JPV. : Yes, unfortunately. We are living in a paradoxical era with regard to scientific expertise. On the one hand, pseudo-scientists have caught the attention of the public and even of decision-makers, because they sell false science that has the merit of simplicity (or should I say oversimplification), making it easy to understand and lending decisions an air of certainty: “I understand it” (because it is simple) and “I trust it” (because it has been formulated by “experts”).
On the other hand, real science, and real scientists, face at least two obstacles. The first is that what they have to say is complicated, and it is accompanied by the uncertainties (and doubts) inherent to real science. The second is that real scientists are necessarily interested in fragmentary aspects, because the polymaths like Louis De Broglie who can boast about knowing everything no longer exist!
So, to respond to your question, the IARC (the International Agency for Research on Cancer, located in Lyon but connected to the WHO) does its work remarkably well. But what does that work consist of? In short, it studies whether a given substance is likely to interfere with the cellular mechanisms of carcinogenesis, and if so, how. Most chemical agents fall into this category, and the IARC puts them on a list of “possible carcinogens”. At this stage, the essential quantitative aspects which we have discussed, the metabolic aspects when we go from the cell to the whole organism and the interactions with all the other substances contained in an organism, etc., are not taken into consideration.
The IARC carries out and publishes its work because it is funded to do so, without putting forward anything other than “yes, this substance could interfere with the cellular mechanisms of carcinogenesis, by such and such a mechanism”. But this gets picked up in the media as “the IARC (a serious, scientific body, attached to the WHO!) has demonstrated that substance X is carcinogenic; this substance is present everywhere in food, nappies, cosmetics, and so on…”
And this is how perfectly legitimate scientific opinions, taken out of their context and announced in an educational vacuum, are fed to a public that is incapable of understanding their scope and meaning. The public will only retain the terrifying aspect of it, because cancer is frightening…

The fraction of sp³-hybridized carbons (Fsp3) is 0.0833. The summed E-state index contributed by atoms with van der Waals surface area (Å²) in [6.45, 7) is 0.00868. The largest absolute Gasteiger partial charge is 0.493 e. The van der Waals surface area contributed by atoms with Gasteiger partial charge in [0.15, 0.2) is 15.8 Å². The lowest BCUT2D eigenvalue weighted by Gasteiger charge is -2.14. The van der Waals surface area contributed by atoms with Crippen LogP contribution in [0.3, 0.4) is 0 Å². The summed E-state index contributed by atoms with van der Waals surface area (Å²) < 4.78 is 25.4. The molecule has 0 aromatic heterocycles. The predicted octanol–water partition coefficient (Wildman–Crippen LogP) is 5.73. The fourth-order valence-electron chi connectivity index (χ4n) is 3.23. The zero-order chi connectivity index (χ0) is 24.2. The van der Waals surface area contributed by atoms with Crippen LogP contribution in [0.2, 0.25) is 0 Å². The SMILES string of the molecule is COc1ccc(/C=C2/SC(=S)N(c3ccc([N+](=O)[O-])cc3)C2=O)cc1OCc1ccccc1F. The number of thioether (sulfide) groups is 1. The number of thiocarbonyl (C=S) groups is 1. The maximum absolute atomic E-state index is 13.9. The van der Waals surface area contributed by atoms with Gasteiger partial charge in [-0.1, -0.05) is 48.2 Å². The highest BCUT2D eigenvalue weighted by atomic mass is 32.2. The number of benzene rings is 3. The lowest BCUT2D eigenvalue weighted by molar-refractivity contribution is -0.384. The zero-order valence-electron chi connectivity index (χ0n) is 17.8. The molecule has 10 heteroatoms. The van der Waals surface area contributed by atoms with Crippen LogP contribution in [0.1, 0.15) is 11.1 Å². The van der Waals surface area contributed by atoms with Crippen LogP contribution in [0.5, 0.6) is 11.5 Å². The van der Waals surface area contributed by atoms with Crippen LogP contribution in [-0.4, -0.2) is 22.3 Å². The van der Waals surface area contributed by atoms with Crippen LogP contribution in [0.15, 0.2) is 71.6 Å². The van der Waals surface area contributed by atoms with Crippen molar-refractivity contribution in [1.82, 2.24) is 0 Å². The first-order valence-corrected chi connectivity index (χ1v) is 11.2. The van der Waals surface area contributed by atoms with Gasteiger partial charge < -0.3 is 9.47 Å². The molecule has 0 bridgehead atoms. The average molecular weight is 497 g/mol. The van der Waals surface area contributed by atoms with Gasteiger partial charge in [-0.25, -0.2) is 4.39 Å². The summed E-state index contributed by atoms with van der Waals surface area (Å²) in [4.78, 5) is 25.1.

TES. : In the same vein, the theme of “cancer and nutrition” is also making steady progress in public opinion. The IARC has recently addressed (7) the issue of the Nutri-Score, an algorithm that is causing much debate among nutritional experts. Can such an indicator influence the fight against cancer?
JPV. : You mention here a notion that greatly concerns me personally, which is the myth that we can eliminate cancers by following strict lifestyle rules. This is true to a large extent; for example, we know perfectly well that smoking is to be avoided, just as doing sports and eating healthily help reduce the risk of cancer. But going too far down this road leads to an extreme vision of existence that I find a bit sad.
Indeed, if algorithms are to dictate my daily life, I think my life would risk becoming very bland and uninteresting. If we consider the food we consume, I prefer (while remaining reasonable, of course) to eat meat when I feel like it, savour a good wine, and enjoy tapas from time to time, without feeling like I am failing an exam. It is very paradoxical, because the unspoken dream of all this is the desire for immortality, and cancer is precisely linked to longevity! We forget that, out of the billions of cells produced daily by a living organism like ours to replenish tissues, it is a constant miracle that we develop so few cancers.